Eating disorders are a serious and persistent disturbance of eating and eating behaviors. According to The National Association of Anorexia and Associated Disorders (ANAD), an estimated 30 million people in the United States suffer from an eating disorder. It spares no gender, age, SES, religion or race.
Eating disorders also have the highest mortality rate among any mental illness (National Institute of Mental Health). Although the basis of an eating disorder is usually not about food, it manifests as a person’s life feels consumed by behaviors such as calorie counting, monitoring numbers on a scale, body checking, excessive exercise, or planning the next binge/purge episode. Dropping out from important areas of life and becoming isolated from loved ones, may feel reminiscent to an addiction or a toxic relationship, but for many this is also a descriptor of what it may feel like to struggle with an eating disorder.
Due to the complex nature of eating disorders, there is no one defined factor for the development of this illness. Some contributors include Biological factors (i.e. genetics), Social factors (i.e. society pressures), Psychological factors (i.e. anxiety, depression, OCD), and Interpersonal factors (i.e. history of abuse, bullying). Although symptoms manifest in relation to food, usually the disorder stems as a maladaptive way to manage thoughts and emotions that are perceived as uncomfortable or distressing to the individual.
Signs of an Eating Disorder
Individuals struggling with an eating disorder may present some of these behaviors or emotional signs:
- Preoccupied with food
- Consuming very limited variety of foods
- Social withdrawal
- Mood swings
- Fixation on weight
- Eating Alone or avoiding social events involving food
- Poor/distorted self-image
- Food rituals (i.e. cutting food into small pieces, unusual food combinations)
- Self-harm (cutting)
- Going to the bathroom shortly after eating
- Substance abuse
Three of the most common classifications of eating disorders are Anorexia Nervosa, Binge Eating Disorder and Bulimia Nervosa.
1. Anorexia Nervosa
Anorexia affects both males and females and usually starts in adolescence or early adulthood. It is characterized by self-starvation and excessive weight loss. According to the Diagnostic Statistical Manual of Psychiatric Disorders (DSM-5); the three main features of Anorexia Nervosa are:
- Restricting food relative to the nutrition that the individual needs based on age, height and sex. Restriction leads to a significantly low body weight.
- The intense fear of weight gain or persistent behaviors that interfere with weight gain.
- A disturbance with way the individual perceives their weight or shape.
Medical consequences associated with Anorexia may include, hormonal imbalance, GI complications due to malnutrition, stomach aches, bloating, constipation, loss of or weakened heart muscle, heart palpitations, Bradycardia and tachycardia, and edema.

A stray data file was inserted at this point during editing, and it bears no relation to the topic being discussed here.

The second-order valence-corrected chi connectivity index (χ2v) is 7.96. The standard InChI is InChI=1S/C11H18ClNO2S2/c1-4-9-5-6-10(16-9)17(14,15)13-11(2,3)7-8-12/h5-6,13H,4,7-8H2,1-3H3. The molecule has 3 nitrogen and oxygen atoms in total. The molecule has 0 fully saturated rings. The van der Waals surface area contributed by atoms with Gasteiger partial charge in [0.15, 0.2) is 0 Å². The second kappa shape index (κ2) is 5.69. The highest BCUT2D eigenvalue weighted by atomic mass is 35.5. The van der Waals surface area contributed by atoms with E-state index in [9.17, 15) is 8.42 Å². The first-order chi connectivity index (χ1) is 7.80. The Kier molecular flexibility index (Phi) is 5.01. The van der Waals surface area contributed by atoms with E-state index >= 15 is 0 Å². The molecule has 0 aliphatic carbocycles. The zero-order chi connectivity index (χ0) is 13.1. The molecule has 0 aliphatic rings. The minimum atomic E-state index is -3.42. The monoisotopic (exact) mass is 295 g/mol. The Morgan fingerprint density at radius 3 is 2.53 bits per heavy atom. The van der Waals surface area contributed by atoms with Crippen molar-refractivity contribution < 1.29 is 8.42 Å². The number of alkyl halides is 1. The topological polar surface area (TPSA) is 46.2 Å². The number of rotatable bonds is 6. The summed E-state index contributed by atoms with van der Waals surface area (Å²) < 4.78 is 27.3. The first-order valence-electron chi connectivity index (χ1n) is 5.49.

2. Binge Eating Disorder (BED)
The main characteristics of Binge Eating Disorder (BED) are the recurrent episodes of binging that occurs at least once per week for at least 3 months. A binge eating episode can be described as eating an amount of food that would be considered excessive for most people to eat in a similar period under similar circumstances (American Psychiatric Association). In BED there is no purging behaviors after the binge episode. A feeling of lack of control is felt during a binge episode, this may be manifested as the perceived inability to stop eating once a binge episode has started.
Some medical complications that may occur is obesity, increased blood pressure, kidney problems, heart disease, sleep apnea, and type II diabetes.
3. Bulimia Nervosa
Individuals struggling with Bulimia can sometimes go unnoticed by loved ones due to the individual typically being within their normal weight range, they also may be overweight. The symptoms of bulimia are usually secretive and conducted alone. Symptoms of Bulimia consist of:
- Recurrent episodes of binge eating, which is eating large amounts of food that is relatively larger than what most individuals would consume in a discrete amount of time. Individuals associate an episode with a feeling of lack of control, some may describe it as feeling in a “trance”.
- Recurrent purging (i.e. self-induced vomiting, laxative use, edema)
- Negative self-evaluation influenced by body shape and weight. It is common for calories to be restricted between binges. Foods that are considered “fattening” or that may trigger a binge are avoided.
Some medical consequences may include, inflamed throat, swollen salivary glands which may be noticed in unusual swelling of jaw or cheek area, tooth decay, GI reflux disorder, constipation due to laxative abuse, and severe dehydration due to purging.
The chances of recovering from an eating disorder are improved the sooner treatment begins. If you have noticed signs that you or a loved one may be struggling with an eating disorder, it is important to reach out to a therapist to assist with assessment and to collaborate in a plan for recovery.
The therapeutic relationship assists clients in identifying influential factors and learning the tools and skills needed to battle an eating disorders and underlying issues. One of the most common obstacles to getting help in eating disorders is a lack of awareness or denial of a problem due to a distorted perception of body image or symptomology.
Please call 305-936-8000, for more information or to set an appointment to meet with a therapist specialized in treating eating disorders.